Immigration Blog

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Avoiding GOP Immigration Reform Self-Sabotage, Pt. 3: "Conservatives for Comprehensive Immigration Reform"

The Republican establishment, as it might be called, consists of its "professional class" — past and present political office holders, consultants, pundits, heads of various Republican constituency groups, and associated think tanks and personnel. Collectively, they might be considered the Republican Washington establishment (even if not all its members are physically in the capital). They are, generally, in favor of immigration reform, and have endorsed Republican support for the 2013 Senate Democratic bill, some vociferously.

Our Visa System, or the Little Dutch Boy in Reverse

Remember the story of the heroic little Dutch boy who stuck his finger in a hole in the dike, thus saving his nation from a flood?

Sometimes I think our visa system is a reverse of that metaphor; there are a lot of grown-up, well-dressed, imposing adult males standing around the dike making sure that no one intrudes on the status quo by fixing the existing leaks.

Creampuffs and Softballs

Recently appointed Department of Homeland Security Secretary Jeh Johnson was interviewed a few days ago on the PBS NewsHour.

It was such a creampuff session that I grinned with admiration at the prowess of Secretary Johnson's public affairs staff for having so thoroughly vetted the venue in advance that he could be assured of not having to face any tough questions that might embarrass him, or oblige him to acknowledge some of the harsh and unpleasant realities confronting his department where terrorism or immigration are concerned.

There were so many things inaccurately portrayed in the interview, one hardly knows which to point out.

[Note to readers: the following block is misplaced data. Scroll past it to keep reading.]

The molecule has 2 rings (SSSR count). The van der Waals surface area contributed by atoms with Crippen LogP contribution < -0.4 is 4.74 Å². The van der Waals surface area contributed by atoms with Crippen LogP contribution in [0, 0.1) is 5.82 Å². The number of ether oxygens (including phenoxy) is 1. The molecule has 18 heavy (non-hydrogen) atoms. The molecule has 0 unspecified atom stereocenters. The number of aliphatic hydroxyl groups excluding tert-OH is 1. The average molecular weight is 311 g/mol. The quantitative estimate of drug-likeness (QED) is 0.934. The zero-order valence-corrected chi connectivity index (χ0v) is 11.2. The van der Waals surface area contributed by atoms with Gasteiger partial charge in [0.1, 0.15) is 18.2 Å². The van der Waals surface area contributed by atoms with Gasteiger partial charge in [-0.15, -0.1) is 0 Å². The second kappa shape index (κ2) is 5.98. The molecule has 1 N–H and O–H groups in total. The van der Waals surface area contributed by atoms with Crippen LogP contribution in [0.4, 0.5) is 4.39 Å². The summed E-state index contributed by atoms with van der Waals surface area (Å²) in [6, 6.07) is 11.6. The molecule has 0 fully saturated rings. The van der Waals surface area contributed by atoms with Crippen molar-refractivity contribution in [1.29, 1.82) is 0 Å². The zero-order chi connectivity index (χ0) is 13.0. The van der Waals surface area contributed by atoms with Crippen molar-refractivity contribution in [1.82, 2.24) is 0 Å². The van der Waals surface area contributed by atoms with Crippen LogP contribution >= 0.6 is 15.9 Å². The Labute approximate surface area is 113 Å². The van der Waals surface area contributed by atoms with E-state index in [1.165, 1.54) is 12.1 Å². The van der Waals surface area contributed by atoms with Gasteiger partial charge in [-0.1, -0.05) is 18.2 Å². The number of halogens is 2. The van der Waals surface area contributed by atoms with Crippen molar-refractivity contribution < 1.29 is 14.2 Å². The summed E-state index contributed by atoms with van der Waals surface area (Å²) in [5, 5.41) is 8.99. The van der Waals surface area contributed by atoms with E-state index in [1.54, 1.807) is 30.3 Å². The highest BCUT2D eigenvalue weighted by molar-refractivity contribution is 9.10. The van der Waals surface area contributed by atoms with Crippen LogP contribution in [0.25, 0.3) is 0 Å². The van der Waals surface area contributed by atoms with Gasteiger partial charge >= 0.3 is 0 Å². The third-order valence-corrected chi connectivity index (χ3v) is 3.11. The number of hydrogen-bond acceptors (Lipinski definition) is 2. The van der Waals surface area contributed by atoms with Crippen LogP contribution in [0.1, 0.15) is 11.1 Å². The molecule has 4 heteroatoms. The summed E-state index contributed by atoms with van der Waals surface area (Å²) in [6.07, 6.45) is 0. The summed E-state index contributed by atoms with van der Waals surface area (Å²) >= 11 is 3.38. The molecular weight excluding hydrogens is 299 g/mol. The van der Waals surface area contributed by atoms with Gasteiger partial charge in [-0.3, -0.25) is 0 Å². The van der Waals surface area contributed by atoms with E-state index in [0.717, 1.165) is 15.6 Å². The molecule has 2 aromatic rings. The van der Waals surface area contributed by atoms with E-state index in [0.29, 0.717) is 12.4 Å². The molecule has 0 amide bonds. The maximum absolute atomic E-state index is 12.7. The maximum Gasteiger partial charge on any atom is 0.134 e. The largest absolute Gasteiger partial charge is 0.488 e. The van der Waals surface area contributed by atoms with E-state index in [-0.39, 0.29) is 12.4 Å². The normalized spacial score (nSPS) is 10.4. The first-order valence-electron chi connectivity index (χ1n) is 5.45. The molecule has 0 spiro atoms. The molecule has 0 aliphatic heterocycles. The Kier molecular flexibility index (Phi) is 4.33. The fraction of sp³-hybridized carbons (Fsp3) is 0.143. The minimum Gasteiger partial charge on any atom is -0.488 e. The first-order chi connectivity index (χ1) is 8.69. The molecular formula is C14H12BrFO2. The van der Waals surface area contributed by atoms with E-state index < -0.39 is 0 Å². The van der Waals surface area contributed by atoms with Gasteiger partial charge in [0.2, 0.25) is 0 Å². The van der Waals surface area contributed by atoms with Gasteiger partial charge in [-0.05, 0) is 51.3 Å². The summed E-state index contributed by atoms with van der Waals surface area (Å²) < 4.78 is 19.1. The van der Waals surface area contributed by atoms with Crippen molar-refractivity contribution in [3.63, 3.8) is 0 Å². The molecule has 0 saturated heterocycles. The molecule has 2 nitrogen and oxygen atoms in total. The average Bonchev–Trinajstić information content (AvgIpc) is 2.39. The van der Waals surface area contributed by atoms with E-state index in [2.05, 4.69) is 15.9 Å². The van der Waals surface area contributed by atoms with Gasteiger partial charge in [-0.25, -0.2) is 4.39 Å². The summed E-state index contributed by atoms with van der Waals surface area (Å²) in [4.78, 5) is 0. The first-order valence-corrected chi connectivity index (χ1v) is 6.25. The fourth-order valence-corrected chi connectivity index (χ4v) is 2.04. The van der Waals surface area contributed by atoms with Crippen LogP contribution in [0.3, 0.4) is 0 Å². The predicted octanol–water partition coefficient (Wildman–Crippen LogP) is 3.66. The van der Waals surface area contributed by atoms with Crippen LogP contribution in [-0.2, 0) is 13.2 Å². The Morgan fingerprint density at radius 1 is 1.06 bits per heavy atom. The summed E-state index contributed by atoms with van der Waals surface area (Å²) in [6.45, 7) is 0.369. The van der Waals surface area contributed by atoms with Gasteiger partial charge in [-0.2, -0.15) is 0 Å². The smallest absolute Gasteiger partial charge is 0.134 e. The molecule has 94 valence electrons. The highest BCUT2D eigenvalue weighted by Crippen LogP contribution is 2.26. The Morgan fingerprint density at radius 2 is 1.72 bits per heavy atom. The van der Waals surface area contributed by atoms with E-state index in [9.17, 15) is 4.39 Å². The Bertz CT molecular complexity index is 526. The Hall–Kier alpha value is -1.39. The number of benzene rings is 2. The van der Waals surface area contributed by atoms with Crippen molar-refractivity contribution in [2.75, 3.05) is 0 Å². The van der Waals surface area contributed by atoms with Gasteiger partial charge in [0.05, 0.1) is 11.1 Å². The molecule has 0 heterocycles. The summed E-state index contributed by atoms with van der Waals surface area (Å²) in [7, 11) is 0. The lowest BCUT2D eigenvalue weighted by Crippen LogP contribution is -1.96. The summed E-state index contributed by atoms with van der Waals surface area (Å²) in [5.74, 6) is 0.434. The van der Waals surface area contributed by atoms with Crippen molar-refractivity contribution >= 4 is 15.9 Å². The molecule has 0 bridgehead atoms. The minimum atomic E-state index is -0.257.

Memories: When Illegal Aliens Could Vote in Arlington, Va.

Once upon a time illegal aliens could vote in some local elections in my town, Arlington, Va., across the Potomac from Washington, D.C.

Whether they actually did so is doubtful, but they could have done so, but only every other year. They can't any more, and the story of why that is true is characteristic of the odd, and not necessarily rational, way public policy sometimes develops. It also reflects the decentralized way American elections are run and a peculiar local political situation of about 25 years ago.

Topics: Politics

Avoiding GOP Immigration Reform Self-Sabotage, Pt. 1: The Primaries Trap!

Rushing to pass a Republican immigration bill in the House before August makes no policy or political sense for a number of reasons. There is little time left to reach agreement among Republicans. The congressional elections are only four months away and Republicans will be a much better position to pass real immigration reform should they win majorities in both the House and the Senate. And even if they fail to win the Senate, delaying an immigration bill until after the new House convenes in January 2015 means that the 2013 Senate Democratic bill is essentially dead and is very unlikely to be revived in its present form.

A New Justification for Not Deporting Illegal Alien Criminals

The Obama Administration and open-border advocates have crafted a number of dubious rationales for not deporting illegal aliens as required by law. The bogus notion that deportations are "tearing families apart" is not a new pretext, but it has gained traction with our President of late. It is rare to come across an original justification for not enforcing our immigration laws, but occasionally an imaginative media faction concocts a truly remarkable excuse for malfeasance.

Topics: Criminal Aliens

Laughable Amnesty Polling, Politico Edition

They just keep coming. Politico has a story on its own poll crowing that "GOP voters back immigration reform." They asked "likely voters in competitive U.S. House and Senate races" questions on a variety of issues, including this one: "Do you support or oppose comprehensive immigration reform?" Seventy-one percent said they support it, including 64 percent of Republicans.

I'm sorry, but this is a joke.

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